The European Court of Human Rights (ECHR) has ruled that companies can monitor the digital communications of their workers.
Therefore, employees should think twice before sending private messages or using message apps at work for personal purposes. Read the complete statement.
In a Twitter interview, professor of E-Governance at Strathclyde University, Lilian Edwards, said the decision would have few consequences because it follows existing guidelines.
Lilian Edwards warned however that Internet surveillance runs the risk of being abused by employers.
“Do you want your employer asking for your Facebook password? Your Gmail password? This is already happening routinely in the US.”
How can companies manage the situation? According to Lilian Edwards, the best option is to make things clear.
“The best advice is to have a policy saying what you (company) collect and why.”
The Open Rights Group agrees with professor Lilian Edwards about the consequences of the ECHR decision. Executive Director of Open Rights Group Jim Killock said it affected only the case it was about.
“The Judgment relates to the specifics of this particular case. In our view, it does not open the way for any or all employee monitoring.”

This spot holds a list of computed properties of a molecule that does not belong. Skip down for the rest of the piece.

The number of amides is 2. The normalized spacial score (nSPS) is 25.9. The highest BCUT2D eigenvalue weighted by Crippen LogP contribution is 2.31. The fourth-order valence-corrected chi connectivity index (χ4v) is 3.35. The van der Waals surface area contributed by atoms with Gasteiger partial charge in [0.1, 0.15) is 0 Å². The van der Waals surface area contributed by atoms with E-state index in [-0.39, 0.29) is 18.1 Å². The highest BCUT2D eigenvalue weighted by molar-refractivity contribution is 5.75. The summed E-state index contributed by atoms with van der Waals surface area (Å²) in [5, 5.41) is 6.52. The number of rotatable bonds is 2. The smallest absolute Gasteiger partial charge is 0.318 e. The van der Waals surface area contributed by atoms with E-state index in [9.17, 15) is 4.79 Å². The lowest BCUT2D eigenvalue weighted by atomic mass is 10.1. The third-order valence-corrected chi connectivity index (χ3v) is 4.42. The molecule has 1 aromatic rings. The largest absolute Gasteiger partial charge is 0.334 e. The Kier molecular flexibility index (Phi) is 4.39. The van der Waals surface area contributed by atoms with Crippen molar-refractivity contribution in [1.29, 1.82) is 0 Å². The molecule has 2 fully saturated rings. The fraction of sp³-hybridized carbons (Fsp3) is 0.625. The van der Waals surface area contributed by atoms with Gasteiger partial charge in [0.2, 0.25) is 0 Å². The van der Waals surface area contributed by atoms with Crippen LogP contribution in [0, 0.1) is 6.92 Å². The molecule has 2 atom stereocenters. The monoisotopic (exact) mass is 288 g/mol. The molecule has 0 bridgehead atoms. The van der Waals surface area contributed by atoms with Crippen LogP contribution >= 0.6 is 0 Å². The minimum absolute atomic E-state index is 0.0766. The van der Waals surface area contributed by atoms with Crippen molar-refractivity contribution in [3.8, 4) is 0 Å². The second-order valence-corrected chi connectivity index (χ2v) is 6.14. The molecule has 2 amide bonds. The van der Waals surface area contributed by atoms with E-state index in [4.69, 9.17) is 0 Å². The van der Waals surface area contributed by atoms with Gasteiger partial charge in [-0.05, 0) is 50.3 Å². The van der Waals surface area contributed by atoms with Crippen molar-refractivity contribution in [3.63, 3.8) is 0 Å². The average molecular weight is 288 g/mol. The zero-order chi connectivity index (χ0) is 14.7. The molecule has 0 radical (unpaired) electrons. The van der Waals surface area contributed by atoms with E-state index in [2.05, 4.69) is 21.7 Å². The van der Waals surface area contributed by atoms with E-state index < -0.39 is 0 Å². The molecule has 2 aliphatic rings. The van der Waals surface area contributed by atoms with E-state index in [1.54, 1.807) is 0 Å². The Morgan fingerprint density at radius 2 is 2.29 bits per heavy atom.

The origin: a Yahoo account
The case concerned Romanian engineer Bogdan Mihai Bărbulescu, who was fired for breaking the company’s internal regulations using the internet for personal purposes within working hours.
At his employers’ request, Mr. Bărbulescu opened a Yahoo Messenger account to answer customers’ inquiries. The company controlled the messenger app and found that Mr. Bărbulescu has used it to talk with his brother and his fianceé.
According to the Court, it is reasonable that an employer verifies if an employee is completing his or her professional tasks and, therefore, there has been no violation of Article 8 of the European Convention, which provides a right to respect for one’s “private and family life, his home, and his correspondence”.
Featured image © Succo.